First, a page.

|Skibo named distinguished professor|
|Written by Dana Jordan, Daily Vidette Staff Writer|
|Thursday, 19 January 2012 14:55|
ISU President Al Bowman has appointed James Skibo as a distinguished professor, an honor given to a faculty member who demonstrates excellence throughout the university.
Skibo is a professor of anthropology in the College of Arts and Sciences and coordinator of the anthropology program. He received his Ph.D. from the University of Arizona and also writes.
“The books and articles that I have written are read by archaeologists around the globe,” Skibo said. “The journal that I edit, ‘Journal of Archaeological Method and Theory,' is the fourth highest rated archaeology journal in the world.”
Several of Skibo’s books, including his most recent, which is coming out later this year, deals with his specialty: pottery.
One of the most significant findings of his work, Skibo explained, was his ability to lay the foundation for understanding the functions of pots — cooking, what was cooked, storage and processing — by the organic residue, attrition and carbon deposit traces left behind.
Skibo has also written books about archaeological theory targeting students and non-archaeologists, which combine learning with the adventure of field work.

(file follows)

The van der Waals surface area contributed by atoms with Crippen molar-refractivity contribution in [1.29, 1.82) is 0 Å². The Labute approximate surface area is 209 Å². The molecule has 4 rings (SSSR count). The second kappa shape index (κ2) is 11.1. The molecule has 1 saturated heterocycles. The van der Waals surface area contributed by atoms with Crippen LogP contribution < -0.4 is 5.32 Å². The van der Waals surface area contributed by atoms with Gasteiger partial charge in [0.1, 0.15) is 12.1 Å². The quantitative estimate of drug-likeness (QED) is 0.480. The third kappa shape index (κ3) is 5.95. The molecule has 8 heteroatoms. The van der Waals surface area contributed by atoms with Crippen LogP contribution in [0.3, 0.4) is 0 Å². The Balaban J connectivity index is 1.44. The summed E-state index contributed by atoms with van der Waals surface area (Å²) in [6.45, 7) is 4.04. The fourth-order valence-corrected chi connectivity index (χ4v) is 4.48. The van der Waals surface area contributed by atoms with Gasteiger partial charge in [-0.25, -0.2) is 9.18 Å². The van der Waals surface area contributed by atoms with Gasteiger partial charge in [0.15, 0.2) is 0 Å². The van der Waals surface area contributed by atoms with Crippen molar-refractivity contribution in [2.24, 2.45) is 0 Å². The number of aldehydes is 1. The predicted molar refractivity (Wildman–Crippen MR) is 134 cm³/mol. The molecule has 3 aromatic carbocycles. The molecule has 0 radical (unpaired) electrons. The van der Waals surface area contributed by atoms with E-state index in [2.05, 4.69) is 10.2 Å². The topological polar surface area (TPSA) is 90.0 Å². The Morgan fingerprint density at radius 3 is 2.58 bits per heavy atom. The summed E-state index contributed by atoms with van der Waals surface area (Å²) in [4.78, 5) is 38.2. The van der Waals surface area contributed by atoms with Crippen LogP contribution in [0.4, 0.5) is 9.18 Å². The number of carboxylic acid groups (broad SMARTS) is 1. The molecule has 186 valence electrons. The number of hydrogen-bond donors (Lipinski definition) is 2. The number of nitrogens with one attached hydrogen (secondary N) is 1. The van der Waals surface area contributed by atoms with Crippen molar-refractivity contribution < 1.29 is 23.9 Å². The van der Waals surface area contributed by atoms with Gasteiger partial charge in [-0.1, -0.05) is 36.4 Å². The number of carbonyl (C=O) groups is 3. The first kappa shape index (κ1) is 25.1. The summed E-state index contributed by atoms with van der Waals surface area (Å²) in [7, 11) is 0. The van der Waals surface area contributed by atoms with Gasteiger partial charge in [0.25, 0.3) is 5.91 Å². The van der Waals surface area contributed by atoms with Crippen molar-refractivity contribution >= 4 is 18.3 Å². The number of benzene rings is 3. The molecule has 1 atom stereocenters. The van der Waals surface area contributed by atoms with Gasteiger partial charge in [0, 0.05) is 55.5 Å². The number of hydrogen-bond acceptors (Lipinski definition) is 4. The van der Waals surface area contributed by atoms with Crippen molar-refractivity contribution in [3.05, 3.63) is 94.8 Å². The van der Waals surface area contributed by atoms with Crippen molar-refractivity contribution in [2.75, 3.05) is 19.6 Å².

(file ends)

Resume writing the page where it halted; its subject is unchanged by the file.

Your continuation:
Aside from his scholarship and service, Skibo said he especially enjoys getting undergraduate students involved in his research. Hundreds of Skibo’s students have joined him on his archaeological projects to New Mexico and Michigan’s Grand Island.
“[Skibo] consistently involves students in his work and has been tireless in seeking funding to support students in his department,” Greg Simpson, dean of the College of Arts and Sciences, said.
According to an ISU press release, to be considered for the title, one must achieve national recognition for scholarly research, creative production or leadership in creative or scholarly activities.
Candidates also must be clearly identified by students, colleagues or external agencies as an outstanding teacher, or contributed to a significant public service in accord with his or her academic discipline.
“[Skibo’s colleagues] see him as a role model for maintaining the balance of excellence in both teaching and scholarship,” Simpson said.
“Students respect him as knowledgeable and approachable, and see him as a mentor who cares about their academic and personal success.”
Among Skibo’s many great qualities is his equal energy and enthusiasm for discovery and for sharing his knowledge with others, Simpson added.
Skibo enjoys spending time writing and researching, a passion of his, while at the same time teaching graduate and undergraduate students.
“I think it is the best job in the world,” Skibo said.